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Demonstration against xenophobia

oops | 09.02.2006 17:24 | Anti-racism | Repression | London | World

The Muslim Council of Britain called on Monday, 6th of February 2006, for a rally against the rising xenophobia in Europe. The protest will take place on Saturday at 1pm in Trafalgar Square in London.

The Muslim Council of Britain called for a rally against the rising xenophobia in Europe. The protest will take place on Saturday at 1pm in Trafalgar Square in London.

“We protest against the rising wave of xenophobia towards Muslims across Europe and the gratuitously offensive caricatures of the Prophet Muhammad (peace be upon him) which have been reprinted in many newspapers around the world.”, the Muslim Council of Britain stated.

Several leading British Muslim organizations already announced their participation at the jointly organized protest. The Muslim Council of Britain is the UK's representative Muslim umbrella body with over 400 affiliated national, regional and local organisations, mosques, charities and schools.

“This rally will aim to help British Muslims to express their feelings peacefully and will call upon the newspapers concerned to recognise and apologise for the enormous offence and needless distress they have caused to millions of Muslims across the world. We believe that the editors of these papers have shown huge insensitivity and an indefensible lack of judgement in this matter,” said Sir Iqbal Sacranie, Secretary-General of the Muslim Council of Britain.

According to Bob Garfield, from the American Onthemedia research project, “the cartoons were first published in the Danish paper Jyllands-Posten in September, and one depicts the prophet with a bomb-shaped turban. Muslims were shocked to see the images. It is against tradition to depict the prophet in any way. Throughout the Muslim world, there have been boycotts of Danish goods and demands for more apologies from the Danish Prime Minister. This week, papers throughout Western Europe reprinted the highly controversial images. Arms have been raised and death threats issued.”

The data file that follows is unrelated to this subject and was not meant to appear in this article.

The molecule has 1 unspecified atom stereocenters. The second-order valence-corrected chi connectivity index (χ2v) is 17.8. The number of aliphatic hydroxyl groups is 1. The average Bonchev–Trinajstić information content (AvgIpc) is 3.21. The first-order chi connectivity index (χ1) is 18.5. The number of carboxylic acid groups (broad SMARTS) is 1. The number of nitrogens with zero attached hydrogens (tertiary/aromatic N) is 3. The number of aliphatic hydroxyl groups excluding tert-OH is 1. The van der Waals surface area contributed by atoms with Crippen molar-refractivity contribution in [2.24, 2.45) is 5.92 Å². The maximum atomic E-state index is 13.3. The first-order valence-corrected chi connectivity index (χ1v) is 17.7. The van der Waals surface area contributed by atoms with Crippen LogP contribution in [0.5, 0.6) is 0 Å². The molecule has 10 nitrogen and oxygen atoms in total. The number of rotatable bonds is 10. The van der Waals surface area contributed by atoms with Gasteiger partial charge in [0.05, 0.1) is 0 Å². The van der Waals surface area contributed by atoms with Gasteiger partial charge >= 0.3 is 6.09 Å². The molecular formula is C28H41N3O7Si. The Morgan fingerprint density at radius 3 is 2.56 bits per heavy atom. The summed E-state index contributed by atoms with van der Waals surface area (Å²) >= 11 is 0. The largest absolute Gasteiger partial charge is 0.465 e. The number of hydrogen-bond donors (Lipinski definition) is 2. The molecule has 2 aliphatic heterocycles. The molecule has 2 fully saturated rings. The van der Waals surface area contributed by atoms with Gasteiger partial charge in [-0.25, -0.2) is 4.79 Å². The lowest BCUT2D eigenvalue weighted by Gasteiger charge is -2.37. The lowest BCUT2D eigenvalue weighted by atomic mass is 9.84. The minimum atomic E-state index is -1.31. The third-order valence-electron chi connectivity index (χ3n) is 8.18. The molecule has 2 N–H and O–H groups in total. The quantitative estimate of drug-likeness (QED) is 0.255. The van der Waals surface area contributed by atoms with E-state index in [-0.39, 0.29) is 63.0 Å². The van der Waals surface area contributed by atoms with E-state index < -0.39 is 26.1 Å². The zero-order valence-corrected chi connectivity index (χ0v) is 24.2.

Susan Caskie, from WNYC Radio, a public radio station in new York city, says: “It started last September when a Danish children's author, Kare Bluitgen, was complaining in Danish papers that he had been writing a children's book about the life of the Prophet Mohammed and he couldn't find any illustrators. It's forbidden in Islam to depict Mohammed, even in a favorable manner. So, Jyllands-Posten issued a kind of a challenge to cartoonists in Denmark, and they got 12 cartoons, some of which were very inoffensive; others, like you mentioned the one with the turban as a bomb, more offensive.”